a faint mathematical ray of hope for
a share of the coveted Conference
title, are the present occupants of
third place. The Riveters' record of
five victories and three defeats
against Michigan's six wins and four
losses makes it necessary for the Var-
sity to sweep the series in order to
wind up the season ahead of Purdue,
since the series will mark the Big Ten
diamond finale for both teams.
fi.mick Hurls Opener
As usual, Coach Ray Fisher will
bank on Danny Smick and Jack
Barry to take the mound in that order
to gain the Wolverines a creditable
spot in the final Conference stand-
Mike Sofiak, "holler guy" ofthe
Varsity infield, may be kept out of
the lineup due to a reccurence of the
sore shoulder that benched him
earlier in the season. Should Sofiak's
throwing arm again prove bother-
some, Bill Steppon will once more
fill in for Mike.
The rest of the lineup will remain
the same. Leo Beebe will handle the
pitchers' slants, Elmer Gedeon will
be at first base, Pete Lisagor ab. sec-
ond, Capt. Walt Peckinpaugh at
third, Freddie Trosko in ?eft field,
Charlie Pink in center, and Bill Step-
pon or Forest Evashevski in right.
Coach Dutch Fehring of the Boil-
ermakers has Bob Baily and Dick
Wardo, his two aces, lined up to hurl
the Michigan series. Baily, the
sophomore sensation who pitched
Purdue to four straight Conference
ictories before dropping a six-hit-
ter to Illinois by the score of 1-0, last
Friday, is regarded as one of the top-
notch pitchers in the Conference and
should prove troublesome for the
Loring Day of U.S.C. won with 14
feet but has gone half a foot higher.
George Varoff of Oregon, who was
second, was former world's record
holder at 14 ft. 71/2 in.
Pete Lisagor, veteran varsity
second baseman, is at present bat-
ting .333. Now in his third year as
regular keystone guardian, Lisa-
gor has driven out 26 safeties in
78 times at bat to be second only
to Charlie Pink in the averages.
Theta Chi Wins
From Clhi Phi
Shroth Holds Opposition
To. Only Five Safeties
As Mates Pound Ball
By WOODY BLOCH
Combining a hard hitting attack
with a five-hit pitching performance
by Dick Shroth, Theta Chi whipped
Chi Phi yesterday at Wines field 11-6
to win the fraternity first place soft-
Shroth allowed but one earned run
as his mates made five errors to help
the Chi Phi batsmen around the
bases. Only in the second and the
sixth inning was. he in trouble by
virtue of several misplays.
Big First Inning
Bob Barber started a five run rally
for Theta Chi in the firt inning by
wading into Randall Brown's first
pitch for a triple. Successive singles
by Dick Shroth, Vincent Dunn and.
Paul Nielson, combined with a wild
pitch, scored four runs. Chuck Dill-
man singled first baseman Davis
home to end the scoring in a disas-
trous opening inning for Chi Phi.
Chi Phi garnered two unearned
runs in the second as Ben Durfee
walked and scored when Colvin Gib-
son dropped Robert Morse's fly in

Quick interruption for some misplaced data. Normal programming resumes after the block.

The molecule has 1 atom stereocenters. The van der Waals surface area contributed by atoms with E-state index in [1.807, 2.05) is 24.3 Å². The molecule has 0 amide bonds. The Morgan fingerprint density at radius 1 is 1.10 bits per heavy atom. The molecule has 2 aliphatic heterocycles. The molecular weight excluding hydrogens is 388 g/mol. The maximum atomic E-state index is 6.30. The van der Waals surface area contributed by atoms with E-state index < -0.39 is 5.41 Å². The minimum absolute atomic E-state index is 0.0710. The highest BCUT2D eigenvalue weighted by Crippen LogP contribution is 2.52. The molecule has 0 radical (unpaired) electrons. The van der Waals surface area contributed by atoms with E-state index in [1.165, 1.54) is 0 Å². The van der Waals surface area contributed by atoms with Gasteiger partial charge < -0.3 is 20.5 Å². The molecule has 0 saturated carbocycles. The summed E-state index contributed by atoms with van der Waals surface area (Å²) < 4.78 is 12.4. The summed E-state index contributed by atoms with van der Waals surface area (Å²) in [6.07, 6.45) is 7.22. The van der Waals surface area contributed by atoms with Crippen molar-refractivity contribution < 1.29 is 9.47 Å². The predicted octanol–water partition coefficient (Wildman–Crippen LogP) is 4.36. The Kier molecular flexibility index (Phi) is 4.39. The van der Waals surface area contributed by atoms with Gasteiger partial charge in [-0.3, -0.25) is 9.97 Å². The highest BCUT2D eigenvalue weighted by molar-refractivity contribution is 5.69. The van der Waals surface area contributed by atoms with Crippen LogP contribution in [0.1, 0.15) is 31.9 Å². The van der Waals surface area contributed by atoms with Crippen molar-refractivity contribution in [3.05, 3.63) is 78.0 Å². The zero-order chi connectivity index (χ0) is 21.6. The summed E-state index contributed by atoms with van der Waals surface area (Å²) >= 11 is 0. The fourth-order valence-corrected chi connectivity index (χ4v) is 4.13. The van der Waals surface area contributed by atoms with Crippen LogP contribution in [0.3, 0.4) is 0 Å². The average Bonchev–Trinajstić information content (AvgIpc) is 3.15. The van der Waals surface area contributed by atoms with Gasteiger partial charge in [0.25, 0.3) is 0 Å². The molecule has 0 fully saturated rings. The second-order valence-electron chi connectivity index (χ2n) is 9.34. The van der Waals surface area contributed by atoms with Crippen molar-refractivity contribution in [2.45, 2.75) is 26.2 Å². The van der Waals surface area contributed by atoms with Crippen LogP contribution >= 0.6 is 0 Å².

short center field. Morse then raced
home as outfielder Lorezzen hit a
long drive to center.
In the third inning, Charley
Schmeling, Chi Phi, got a life on an
error, stole second and third, then
raced home as Buck Antle who walked
was called out for taking a lead.
Theta Chi, held scoreless for three
innings, added three more runs in
the fifth and sixth. Paul Nielson wal-
loped a home run with two on in the
fifth to drive in Whitey Frauman and
Vincent Dunn who had singled.
Lew Slater drove a hit to left and
scored on Bill Keas' safe blow to
short right field in the sixth. Robert
Barber then followed Keas across
the,,plate as his long 'fly in deep cen-
ter field was dropped.
In the sixth inning Chi Phi pushed
over two more runs on three succes-
sive errors by Theta Chi. Charles
Schmeling hit a home run to right
field in the last inning to score Chi
Phi's only earned ruil.
Randall Brown, in defeat, struck
out nine Theta Chi men with a nice
change of pace, and Charles McHugh
played a bang up game at shortstop
to star for the losers.
Pair Of Teams
Four Seniors Make Their
Final Home Appearance;
Team Ends Dual Season
The most successful dual season in
many years will wind up this after-
noon and tomorrow afternoon for the
Michigan Varsity netmen when they
meet the Ohio Wesleyan and Du-
quesne teams at Palmer Field. The
match this afternoon will begin at
3:00 p.m., while tomorrow's against
Duquesne will get under way at
These final pre-Conference dual
matches will also mark the last home
appearance of four seniors, Capt.
Don Percival, John Kidwell, Steve
Woolsey and Ed Morris.
Percival, Kidwell Mainstays
Percival and Kidwell have been
mainstays of the Wolverine squad in
the singles matches for the past two
years, with Percival alternating be-
tween one and two spot this year, and
Kidwell playing three regularly.
Woolsey and Morris, however, have
been used mainly as doubles players
this year, with Steve playing number
three with junior Sam Durst, and
Ed pairing with Percival in first
spot. Whenever either one worked in
the singles, it was usually in five
or six spot. Woolsey's most valuable
win in the singles, was this past
Wednesday when he downed Gibbs
of Michigan State, 9-7, 6-8, 6-2.
Weirmen Have Won 14
Until today, the Weirmen have
assembled a record of 14 wins and
four losses. The defeats have been
spread over the season, with no two
coming in succession. Tomorow's
match against Duquesne will mark
the second meeting of the year for
the two teams, with the Wolverines
winning the first, 9-0. The match
was played at the end of the Weir-
men's spring trip, and the Pittsburgh
boys have improved a great deal since
Following tomorrow's match, Coach
Leroy Weir will pick his squad which
he will take with him to Chicago
for the annual Western Conference
Armstrong Retains Title
In Bout With British Ace
LONDON, May 25.-GP)-Henry
Armstrong, the "Little Brown Bomb-
er" from Los Angeles, successfully de-
fended his world welterweight cham-
pionship tonight by outpointing Er-